PCB-based microfluidics promise low-cost medical sensing

Themis Prodromakis and Philip King

Themis Prodromakis and Philip King

A new look at PCB fabrication could lead to on-the-spot medical tests for disease, reports Steve Bush.

Key to the development is the identification, by University of Southampton researchers, that a PCB manufacturing plant has everything needed to make micro-fluidic bio-chemical sensors. Disposable cartridges made like PCBs would clip into a hand-held analyser – also being development at Southampton.

The idea is to automate the ‘enzyme-linked immunosorbent assay’ (ELISA) process – the gold standard for detecting certain viruses and protein expressions, according to Southampton scientist Dr Themis Prodromakis.

Currently, said Prodromakis, ELISA is either fully manual – involving someone dripping liquids into small containers with a pipette – sometimes periodically for up to 12 hours – or it is done automatically by something akin to inkjet printing – which is expensive enough to require one machine in a central office to serve multiple medical facilities.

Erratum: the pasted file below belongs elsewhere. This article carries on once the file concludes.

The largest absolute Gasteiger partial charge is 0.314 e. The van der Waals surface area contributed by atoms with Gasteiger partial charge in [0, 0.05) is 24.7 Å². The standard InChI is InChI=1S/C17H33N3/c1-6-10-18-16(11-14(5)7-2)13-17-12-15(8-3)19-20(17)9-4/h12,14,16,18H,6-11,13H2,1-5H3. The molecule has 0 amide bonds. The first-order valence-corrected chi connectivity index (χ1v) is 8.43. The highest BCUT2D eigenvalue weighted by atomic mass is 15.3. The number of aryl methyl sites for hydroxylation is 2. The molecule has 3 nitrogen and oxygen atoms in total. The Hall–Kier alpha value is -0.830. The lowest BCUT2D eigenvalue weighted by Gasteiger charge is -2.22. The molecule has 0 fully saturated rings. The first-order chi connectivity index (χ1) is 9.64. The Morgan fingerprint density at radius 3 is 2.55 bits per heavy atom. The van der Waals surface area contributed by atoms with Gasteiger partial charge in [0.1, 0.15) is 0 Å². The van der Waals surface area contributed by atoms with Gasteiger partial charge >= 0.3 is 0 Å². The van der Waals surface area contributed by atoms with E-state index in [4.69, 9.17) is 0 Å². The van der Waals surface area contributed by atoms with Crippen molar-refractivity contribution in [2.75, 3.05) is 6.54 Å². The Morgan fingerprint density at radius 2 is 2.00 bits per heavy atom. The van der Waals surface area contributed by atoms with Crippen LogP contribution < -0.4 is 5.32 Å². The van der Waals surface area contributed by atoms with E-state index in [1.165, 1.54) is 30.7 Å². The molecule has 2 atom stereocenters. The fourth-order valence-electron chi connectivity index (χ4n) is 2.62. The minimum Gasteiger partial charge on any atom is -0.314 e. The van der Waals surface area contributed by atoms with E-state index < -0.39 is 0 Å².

Microfluidics machined into silicon on a CMOS-like process is another alternative, which offers extreme parallelism – good for DNA analysis – and very cheap chips – in the order of 1p he said. Unfortunately this 1p can increase up to $200 when the associated fluid interfaces have been added to the chip. If only a few simple tests are needed, say under 100 virus checks, this is expensive over-kill.

Prodromakis believes that all the appropriate fluidic channels, coated electrodes, and other features necessary for ELISA can be made on a normal PCB production line using standard routing and plating. If the sub-mm channels achieved with normal routing are insufficient, micro-scale channels can be formed with the laser routing now becoming available in PCB plants.

“It doesn’t need to be super-engineer. The cleverness is in the design of the disposable cartridge. It just needs simple PCB electrodes and microfluidics,” said Prodromakis. “We already have preliminary data. We have demonstrated the concepts in research over the last few years.”

“It will be portable, and valuable because of the lower cost. You could use it in Africa. It will be extremely versatile – HIV or TB tests will need a couple of disposables and a few minutes,” said Prodromakis.

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